Caterinas and the Day of the Dead

This is from the Wikipedia article on The Day of the Dead:

The Day of the Dead (Día de los Muertos in Spanish) is a holiday celebrated mainly in Mexico and by people of Mexican heritage (and others) living in the United States and Canada. The holiday focuses on gatherings of family and friends to pray for and remember friends and relatives who have died. The celebration occurs on the 1st and 2nd of November, in connection with the Catholic holy days of All Saints’ Day and All Souls’ Day which take place on those days. Traditions include building private altars honoring the deceased, using sugar skulls, marigolds, and the favorite foods and beverages of the departed, and visiting graves with these as gifts.

Scholars trace the origins of the modern holiday to indigenous observances dating back thousands of years, and to an Aztec festival dedicated to a goddess called Mictecacihuatl (known in English as "The Lady of the Dead").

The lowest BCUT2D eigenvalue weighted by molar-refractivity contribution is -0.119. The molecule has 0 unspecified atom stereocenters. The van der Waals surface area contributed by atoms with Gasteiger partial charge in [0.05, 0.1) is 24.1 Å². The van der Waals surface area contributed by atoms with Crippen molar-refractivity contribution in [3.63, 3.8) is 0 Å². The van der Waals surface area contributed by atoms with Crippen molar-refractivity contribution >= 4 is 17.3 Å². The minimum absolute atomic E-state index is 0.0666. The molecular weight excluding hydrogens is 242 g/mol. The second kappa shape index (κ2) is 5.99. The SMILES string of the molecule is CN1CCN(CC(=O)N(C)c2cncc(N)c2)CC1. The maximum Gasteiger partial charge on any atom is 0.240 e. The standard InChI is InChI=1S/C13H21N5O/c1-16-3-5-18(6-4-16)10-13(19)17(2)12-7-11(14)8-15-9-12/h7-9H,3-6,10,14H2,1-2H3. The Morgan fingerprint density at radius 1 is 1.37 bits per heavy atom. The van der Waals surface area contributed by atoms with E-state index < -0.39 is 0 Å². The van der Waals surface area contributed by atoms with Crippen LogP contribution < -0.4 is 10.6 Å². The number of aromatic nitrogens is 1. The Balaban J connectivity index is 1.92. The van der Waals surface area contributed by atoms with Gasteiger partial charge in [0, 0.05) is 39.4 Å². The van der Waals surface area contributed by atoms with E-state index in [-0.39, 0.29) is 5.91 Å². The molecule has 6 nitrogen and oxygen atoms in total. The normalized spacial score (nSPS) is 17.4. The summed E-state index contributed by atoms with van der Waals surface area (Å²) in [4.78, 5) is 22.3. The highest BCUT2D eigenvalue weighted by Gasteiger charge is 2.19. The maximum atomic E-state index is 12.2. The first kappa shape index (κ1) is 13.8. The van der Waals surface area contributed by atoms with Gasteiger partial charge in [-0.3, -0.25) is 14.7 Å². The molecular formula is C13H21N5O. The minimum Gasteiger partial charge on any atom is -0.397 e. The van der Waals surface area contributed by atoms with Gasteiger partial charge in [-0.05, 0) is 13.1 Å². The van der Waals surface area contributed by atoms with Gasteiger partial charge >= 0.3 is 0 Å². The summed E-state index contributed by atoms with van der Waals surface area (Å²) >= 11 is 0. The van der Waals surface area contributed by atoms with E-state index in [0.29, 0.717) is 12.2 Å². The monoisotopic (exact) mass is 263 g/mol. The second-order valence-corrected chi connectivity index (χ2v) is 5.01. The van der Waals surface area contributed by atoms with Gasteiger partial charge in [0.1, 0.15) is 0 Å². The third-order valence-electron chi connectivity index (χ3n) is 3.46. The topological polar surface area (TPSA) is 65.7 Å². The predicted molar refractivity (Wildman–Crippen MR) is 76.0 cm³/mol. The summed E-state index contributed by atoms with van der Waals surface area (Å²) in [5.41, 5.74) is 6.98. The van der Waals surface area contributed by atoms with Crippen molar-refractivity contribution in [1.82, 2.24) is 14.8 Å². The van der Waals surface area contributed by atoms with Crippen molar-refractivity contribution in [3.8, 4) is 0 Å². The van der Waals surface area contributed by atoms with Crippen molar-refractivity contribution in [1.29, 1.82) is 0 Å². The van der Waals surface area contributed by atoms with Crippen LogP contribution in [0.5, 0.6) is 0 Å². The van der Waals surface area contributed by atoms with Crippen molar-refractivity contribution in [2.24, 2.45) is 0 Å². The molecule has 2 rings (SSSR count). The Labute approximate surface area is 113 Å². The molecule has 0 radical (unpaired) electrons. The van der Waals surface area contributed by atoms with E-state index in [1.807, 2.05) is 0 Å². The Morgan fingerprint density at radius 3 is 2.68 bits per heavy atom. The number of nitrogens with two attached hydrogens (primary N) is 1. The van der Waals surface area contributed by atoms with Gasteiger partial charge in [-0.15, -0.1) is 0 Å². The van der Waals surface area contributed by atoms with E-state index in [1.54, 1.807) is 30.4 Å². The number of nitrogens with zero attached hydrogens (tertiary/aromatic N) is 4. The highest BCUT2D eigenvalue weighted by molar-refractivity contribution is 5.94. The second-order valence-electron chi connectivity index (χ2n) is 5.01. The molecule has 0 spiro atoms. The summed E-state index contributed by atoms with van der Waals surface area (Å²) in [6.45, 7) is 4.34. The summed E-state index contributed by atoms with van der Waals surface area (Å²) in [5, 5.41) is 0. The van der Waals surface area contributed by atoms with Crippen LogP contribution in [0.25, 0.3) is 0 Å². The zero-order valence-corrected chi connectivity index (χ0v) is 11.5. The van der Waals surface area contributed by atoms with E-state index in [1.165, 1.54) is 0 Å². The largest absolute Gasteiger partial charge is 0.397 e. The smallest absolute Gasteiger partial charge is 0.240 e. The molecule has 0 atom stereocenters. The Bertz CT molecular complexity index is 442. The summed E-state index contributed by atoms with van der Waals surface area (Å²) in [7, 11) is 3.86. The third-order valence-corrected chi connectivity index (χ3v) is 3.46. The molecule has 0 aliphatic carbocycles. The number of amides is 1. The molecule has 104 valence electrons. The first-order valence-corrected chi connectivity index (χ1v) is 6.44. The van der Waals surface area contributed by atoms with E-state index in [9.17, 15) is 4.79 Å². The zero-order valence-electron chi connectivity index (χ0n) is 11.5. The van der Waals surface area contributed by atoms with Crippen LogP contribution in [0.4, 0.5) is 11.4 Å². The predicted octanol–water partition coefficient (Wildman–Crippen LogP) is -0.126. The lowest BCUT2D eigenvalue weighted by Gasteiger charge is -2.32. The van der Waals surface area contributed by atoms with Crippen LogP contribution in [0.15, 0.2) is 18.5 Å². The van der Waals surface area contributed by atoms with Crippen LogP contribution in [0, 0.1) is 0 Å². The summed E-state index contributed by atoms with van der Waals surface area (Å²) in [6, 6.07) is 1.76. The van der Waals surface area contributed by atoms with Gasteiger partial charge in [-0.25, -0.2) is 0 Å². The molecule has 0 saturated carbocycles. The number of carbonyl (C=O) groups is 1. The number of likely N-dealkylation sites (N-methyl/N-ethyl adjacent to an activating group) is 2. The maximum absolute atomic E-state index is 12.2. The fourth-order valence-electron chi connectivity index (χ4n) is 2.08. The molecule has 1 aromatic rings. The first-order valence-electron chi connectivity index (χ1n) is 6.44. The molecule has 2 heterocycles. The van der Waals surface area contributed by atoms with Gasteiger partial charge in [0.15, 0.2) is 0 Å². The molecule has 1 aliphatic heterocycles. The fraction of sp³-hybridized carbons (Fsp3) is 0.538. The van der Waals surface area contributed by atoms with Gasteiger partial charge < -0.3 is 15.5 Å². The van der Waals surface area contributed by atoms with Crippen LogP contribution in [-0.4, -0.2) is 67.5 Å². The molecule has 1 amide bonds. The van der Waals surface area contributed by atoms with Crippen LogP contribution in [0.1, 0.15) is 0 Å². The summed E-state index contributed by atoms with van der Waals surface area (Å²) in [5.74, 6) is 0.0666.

There’s lots more interesting content, but this part explains the striking photo:

José Guadalupe Posada created a famous print of a figure that he called "La Calavera de la Catrina" ("calavera of the female dandy"), as a parody of a Mexican upper class female. Posada’s striking image of a costumed female with a skeleton face has become associated with the Day of the Dead, and Catrina figures often are a prominent part of modern Day of the Dead observances. [continue]

2 thoughts on “Caterinas and the Day of the Dead

  1. I love La Catrina. For a long time, a coloured version of Posada’s head of Catrina was my computer wallpaper. But I hadn’t seen the “calacas” you posted before; they are beautiful! I checked back with Wikipedia, and they are museum pieces.* Not surprising.

    *Picture taken at the Museo de la Ciudad, Leon, Guanajuato, Mexico

  2. In the past I have been repelled by el dia de los muertos, but this year is different. My friend Anita lost her brother last week (the funeral is Monday) and I can see how this day of the dead is helping her to say good bye and to adjust to his death. Perhaps there’s something to be said for it….

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